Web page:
One of the most exciting aspects of VR eye tracking research is the almost limitless range of questions that can be asked, but this immediately prompts even more questions about how to set up and run a study. Like all good research, you're going to want to plan and test your study before you start collecting data, so here are a few things to consider when designing your study:
Virtual reality environments can range from highly stylized cartoon-like scenes to photorealistic beautifully rendered scenes that would do Hollywood proud. As great as that second option sounds, remember the computer needs to generate all those images, and the more complex the scene the harder that is whilst maintaining a smooth refresh rate of the screen in the headset.
My advice would be to keep the scene as simple as you can, without sacrificing too much of what tricks the brain into believing it's real, so use 3D objects rather than simple 2D ones which don't have proper depth and, if possible, get the lighting right, because shadows and reflection are important contextual drivers of attention.
One of the best things about VR is that 3D objects trigger the brain to interact with them. These affordances are important as anyone who's ever tried to open a push door with protruding handle will know. These cues bring realism to shopper research, training, and all types of interaction studies, and allow you to explore automatically calculated measures like the time it takes a shopper to pick up a product after they first see it or workplace hazards which have not been noticed on an oil rig, for example.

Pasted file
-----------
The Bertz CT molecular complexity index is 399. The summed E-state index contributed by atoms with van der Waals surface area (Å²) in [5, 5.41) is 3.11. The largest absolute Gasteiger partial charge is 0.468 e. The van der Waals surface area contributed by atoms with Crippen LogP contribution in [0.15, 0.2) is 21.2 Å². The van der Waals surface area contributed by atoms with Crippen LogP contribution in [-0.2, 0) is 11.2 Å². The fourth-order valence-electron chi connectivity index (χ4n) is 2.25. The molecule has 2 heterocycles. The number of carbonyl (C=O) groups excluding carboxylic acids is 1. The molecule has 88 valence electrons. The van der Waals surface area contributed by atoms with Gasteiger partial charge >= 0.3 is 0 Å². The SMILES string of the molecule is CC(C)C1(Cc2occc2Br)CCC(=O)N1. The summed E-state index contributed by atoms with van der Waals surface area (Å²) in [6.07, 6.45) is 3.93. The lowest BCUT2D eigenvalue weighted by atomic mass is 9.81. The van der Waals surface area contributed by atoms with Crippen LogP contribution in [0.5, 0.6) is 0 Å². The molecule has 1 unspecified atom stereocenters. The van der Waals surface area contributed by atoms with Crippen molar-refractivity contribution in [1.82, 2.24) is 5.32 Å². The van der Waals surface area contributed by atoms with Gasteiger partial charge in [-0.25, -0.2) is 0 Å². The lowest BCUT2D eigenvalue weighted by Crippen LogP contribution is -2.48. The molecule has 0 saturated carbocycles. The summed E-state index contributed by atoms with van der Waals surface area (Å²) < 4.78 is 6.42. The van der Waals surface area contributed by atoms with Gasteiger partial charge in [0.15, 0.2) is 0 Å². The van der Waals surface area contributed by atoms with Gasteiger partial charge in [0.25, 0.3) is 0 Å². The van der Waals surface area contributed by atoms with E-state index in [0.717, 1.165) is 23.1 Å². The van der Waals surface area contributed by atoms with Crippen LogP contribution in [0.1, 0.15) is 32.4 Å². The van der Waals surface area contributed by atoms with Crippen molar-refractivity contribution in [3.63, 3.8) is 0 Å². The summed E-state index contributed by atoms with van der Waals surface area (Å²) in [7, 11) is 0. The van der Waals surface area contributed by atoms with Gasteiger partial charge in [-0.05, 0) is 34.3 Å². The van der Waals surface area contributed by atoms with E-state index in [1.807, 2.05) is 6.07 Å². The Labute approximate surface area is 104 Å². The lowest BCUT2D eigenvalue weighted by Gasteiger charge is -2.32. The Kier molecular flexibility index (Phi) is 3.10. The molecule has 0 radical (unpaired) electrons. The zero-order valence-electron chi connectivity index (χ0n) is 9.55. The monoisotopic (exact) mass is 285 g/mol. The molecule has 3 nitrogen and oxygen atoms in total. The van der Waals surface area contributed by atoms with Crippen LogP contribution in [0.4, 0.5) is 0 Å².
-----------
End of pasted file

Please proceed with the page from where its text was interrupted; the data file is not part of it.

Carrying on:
Of course, your VR environment can also be too realistic. In Unity, implementing something called "natural physics" will cause objects to behave as they would in the real world. This means they can fall over, they knock other things over, and they can drop to the floor. As much fun as this sounds, think about what you are trying to study. In the shopper example, you might want them to explore an aisle and select a product, but if your question ends there, don't enable something which makes participants nervous about interaction because they keep knocking things over.